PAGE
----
Tweet Tweet.

For years now, I have resisted the pull of the social media platform known as Twitter. Of course, when I say “pull,” what I really mean to say is “vague curiosity and general confusion about its purpose.” I didn’t see the point. And, to be honest, I still don’t. I don’t understand why it is so popular to express oneself in 140 characters or less. I don’t understand why, at any given time, anybody really cares what Kim Kardashian is thinking about—if anything. Ever.

Regardless, I signed up anyway.

I had to, you understand. You see, I have this little web series I would like to promote, and social media is a fantastic way to do that. I created a Facebook page for it, and I’m working on a WordPress site to gather all the issues once more start coming out. My last holdout was Twitter, and I realized that I couldn’t market it right without taking advantage of as many channels as possible. So I did what I thought I would never do, and I created a Twitter account.

To try and set it apart from the series itself, I decided to make it more than just a place for me to post updates. Instead, I called it @deadzonesdiary and chose to focus on the main character of the series, turning the Twitter feed into a stream of consciousness narrative where he speaks directly to the readers.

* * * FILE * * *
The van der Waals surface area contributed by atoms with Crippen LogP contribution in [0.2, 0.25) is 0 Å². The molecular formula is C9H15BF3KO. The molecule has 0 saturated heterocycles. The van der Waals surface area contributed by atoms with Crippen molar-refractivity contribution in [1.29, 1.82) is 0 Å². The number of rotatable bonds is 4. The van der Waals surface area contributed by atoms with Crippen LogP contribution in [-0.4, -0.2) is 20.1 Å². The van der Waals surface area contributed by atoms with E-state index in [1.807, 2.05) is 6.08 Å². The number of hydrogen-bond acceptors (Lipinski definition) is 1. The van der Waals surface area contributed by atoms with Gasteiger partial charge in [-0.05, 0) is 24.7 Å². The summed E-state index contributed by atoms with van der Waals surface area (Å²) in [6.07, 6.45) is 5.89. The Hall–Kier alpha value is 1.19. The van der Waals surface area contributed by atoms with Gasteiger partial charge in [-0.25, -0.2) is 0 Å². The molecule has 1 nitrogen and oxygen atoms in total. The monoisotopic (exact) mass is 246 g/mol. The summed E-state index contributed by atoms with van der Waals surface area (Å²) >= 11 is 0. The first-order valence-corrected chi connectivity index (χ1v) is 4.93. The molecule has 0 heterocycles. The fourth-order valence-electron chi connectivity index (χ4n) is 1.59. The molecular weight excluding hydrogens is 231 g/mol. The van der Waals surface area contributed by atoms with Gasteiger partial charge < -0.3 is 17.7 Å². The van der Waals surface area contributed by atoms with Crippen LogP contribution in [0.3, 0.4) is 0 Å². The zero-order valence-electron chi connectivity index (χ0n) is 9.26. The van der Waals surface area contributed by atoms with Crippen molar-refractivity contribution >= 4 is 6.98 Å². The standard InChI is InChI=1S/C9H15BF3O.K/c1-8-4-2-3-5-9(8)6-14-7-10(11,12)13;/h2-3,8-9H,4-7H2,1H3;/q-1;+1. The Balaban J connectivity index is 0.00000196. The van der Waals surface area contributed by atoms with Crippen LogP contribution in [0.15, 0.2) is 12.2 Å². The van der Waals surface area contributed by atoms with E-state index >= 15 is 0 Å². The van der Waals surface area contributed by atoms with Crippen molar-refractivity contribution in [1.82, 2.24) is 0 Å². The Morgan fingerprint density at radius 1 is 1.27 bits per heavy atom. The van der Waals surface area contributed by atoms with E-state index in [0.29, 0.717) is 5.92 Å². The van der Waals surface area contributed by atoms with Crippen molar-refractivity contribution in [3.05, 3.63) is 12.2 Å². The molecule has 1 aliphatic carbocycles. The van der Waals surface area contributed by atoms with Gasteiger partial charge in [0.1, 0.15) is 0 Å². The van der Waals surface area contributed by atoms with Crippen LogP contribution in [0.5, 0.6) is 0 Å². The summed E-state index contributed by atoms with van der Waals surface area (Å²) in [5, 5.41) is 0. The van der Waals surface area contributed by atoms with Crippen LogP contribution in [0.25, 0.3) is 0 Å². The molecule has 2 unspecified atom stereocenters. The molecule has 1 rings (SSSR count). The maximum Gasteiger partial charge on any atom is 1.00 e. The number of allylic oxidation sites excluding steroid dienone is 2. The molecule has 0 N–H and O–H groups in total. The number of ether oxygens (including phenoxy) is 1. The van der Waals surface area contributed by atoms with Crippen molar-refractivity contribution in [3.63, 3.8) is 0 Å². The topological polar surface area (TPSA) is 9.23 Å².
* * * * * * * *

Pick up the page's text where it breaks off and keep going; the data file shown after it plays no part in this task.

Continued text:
Yes, he breaks the fourth wall. It’s a somewhat cheesy trope in comics, but I’ll be damned if it isn’t fun to write.

I’ve enjoyed the Twitter feed so far. It’s given me a way to promote and, in some ways, continue the story of C.E.A.S.E. while the second issue comes together. I hope to finish a draft of that issue in the next few days, which means I might actually be able to have the second issue ready to read by the end of October. Maybe I should shoot for a Halloween launch? We’ll just have to see.


About [rlh]

Ryan L. Haddock is an aspiring writer, emphasis on the "aspiring." He mostly writes short stories, but that is only because he doesn't seem to have the attention span necessary to write a novel. At least, not yet. He is also a husband and a father . . . yet he is still struggling valiantly against the notion that he has to grow up. View all posts by [rlh]

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